Text Bogdana Vashchenko Photos Marek Zajączkowski

During their annual expedition, the Spitsbergen Polish Academy of Sciences explores the ocean bottom. From year to year, sediments change the depth. The scientists wanted to know how quick it sediments affect changes at different depths, how it looks like and what plants and sea creatures live at a depth of 1,000 metres.

They could of course take samples but had nothing to take photos with from such a deep place. In 2005, scientists looked for a famous inventor, Bartłomiej Grynda to seek his help. Bartłomiej was asked to design a housing for a camera and develop a method on how to get pictures at depths up to 1,000 metres. Scientists at the time had a very good camera – the Canon 350D – and chose to use it with a 50mm lens to bring things down to the smallest of distortions.

Assembling details together on deck: The camera in the housing with two 35-Wt HID lights mounted on tripod

Although Bartłomiej said it was easy, the work was very laborious. Everything had to be done with intense accuracy and precision; that is why it took almost half a year to see any results whatsoever. To withstand the giant pressure of depth the aluminium walls of the housing had to be 20mm thick, with the window made of polycarbonate. To be sure that their expensive camera would be protected, they placed three O-rings under the window and at the closing wall. The housing was closed with four screw locks, which also fixed the closing wall. To everyone’s amazement, he succeeds with the very first model.

The next problem was light. It is dark as night down there at 1,000 metres – no sunlight can go through hundreds of metres of water. So, special lights had to be designed. Two HID lights, 35 watts each, were used with only two O-rings that could last for three hours. Camera and lights were mounted on a tripod. Now scientists had the possibility to bring their camera to the bottom on a wire rope. But who would take the shots?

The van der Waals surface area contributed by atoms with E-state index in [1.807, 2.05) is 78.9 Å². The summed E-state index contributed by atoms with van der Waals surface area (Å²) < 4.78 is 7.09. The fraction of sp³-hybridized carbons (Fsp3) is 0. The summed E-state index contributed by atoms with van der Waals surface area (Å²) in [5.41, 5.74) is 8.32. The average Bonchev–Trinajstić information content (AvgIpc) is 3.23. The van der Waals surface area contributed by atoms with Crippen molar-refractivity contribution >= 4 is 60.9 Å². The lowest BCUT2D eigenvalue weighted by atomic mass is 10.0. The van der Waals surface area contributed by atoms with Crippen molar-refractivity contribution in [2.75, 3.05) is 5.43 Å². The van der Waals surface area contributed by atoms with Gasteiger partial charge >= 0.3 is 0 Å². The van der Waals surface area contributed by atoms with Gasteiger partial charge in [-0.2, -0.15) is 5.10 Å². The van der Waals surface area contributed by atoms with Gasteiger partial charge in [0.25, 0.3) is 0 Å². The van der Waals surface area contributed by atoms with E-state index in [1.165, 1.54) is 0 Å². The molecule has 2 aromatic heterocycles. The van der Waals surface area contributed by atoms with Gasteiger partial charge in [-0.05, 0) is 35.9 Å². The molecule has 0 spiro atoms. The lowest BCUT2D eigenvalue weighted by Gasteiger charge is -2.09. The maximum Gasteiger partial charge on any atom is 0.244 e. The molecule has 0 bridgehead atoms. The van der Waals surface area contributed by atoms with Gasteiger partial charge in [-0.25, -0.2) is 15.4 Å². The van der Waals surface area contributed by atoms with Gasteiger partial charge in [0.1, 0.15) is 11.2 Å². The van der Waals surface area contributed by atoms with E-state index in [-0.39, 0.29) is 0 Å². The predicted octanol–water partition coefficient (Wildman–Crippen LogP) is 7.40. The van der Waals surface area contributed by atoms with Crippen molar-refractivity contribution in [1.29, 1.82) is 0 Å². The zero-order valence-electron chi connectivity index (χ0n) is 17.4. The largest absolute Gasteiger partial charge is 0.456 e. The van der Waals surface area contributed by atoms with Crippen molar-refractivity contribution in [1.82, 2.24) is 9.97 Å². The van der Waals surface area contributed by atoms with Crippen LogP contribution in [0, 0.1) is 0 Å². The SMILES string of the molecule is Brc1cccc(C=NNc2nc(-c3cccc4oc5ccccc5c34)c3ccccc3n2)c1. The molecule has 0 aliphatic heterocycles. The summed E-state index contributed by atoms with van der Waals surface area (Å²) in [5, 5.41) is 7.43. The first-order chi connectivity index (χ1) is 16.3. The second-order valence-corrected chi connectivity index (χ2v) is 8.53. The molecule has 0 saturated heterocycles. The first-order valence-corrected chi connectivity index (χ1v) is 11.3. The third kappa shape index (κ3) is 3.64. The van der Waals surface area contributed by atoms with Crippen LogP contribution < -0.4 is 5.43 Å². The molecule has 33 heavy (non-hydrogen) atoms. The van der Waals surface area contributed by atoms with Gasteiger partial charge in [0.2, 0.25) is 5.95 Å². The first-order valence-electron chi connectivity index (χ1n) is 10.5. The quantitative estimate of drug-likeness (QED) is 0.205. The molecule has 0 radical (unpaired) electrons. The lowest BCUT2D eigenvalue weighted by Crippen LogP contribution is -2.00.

The lights are switched on and the set up is ready to be immersed

They measured the distance from the bottom of the tripod to the lenses to be 1.5 metres and Bartłomiej had found a very simple solution – he would use a mechanical lever with weights on a 1.5-metre rope. Each time it touched the bottom, the rope released the lever, which would then push the button on the housing. The button itself was not mechanical but one with a magnetic sensor.

For the rest of this article (Asian Diver 2013 Issue 1 No 124) and other stories, check out our past issues here or download a digital copy here.

The 25th anniversary of the largest and longest running dive show, Asia Dive Expo (ADEX) is set to occur on the 11-14th April 2019. Centred on the theme – Plastic free Future, ADEX is more than just a dive show with its commitment to the environment. Among an exciting lineup of programs, attendees can look forward to a Future Forward Series of Panel Discussion on the Single-Use Plastic Conundrum in Asia, on 13th April.

So join us at the event, get inspired and for all you know, you might just liberate the inner diver in you! More details of the event here

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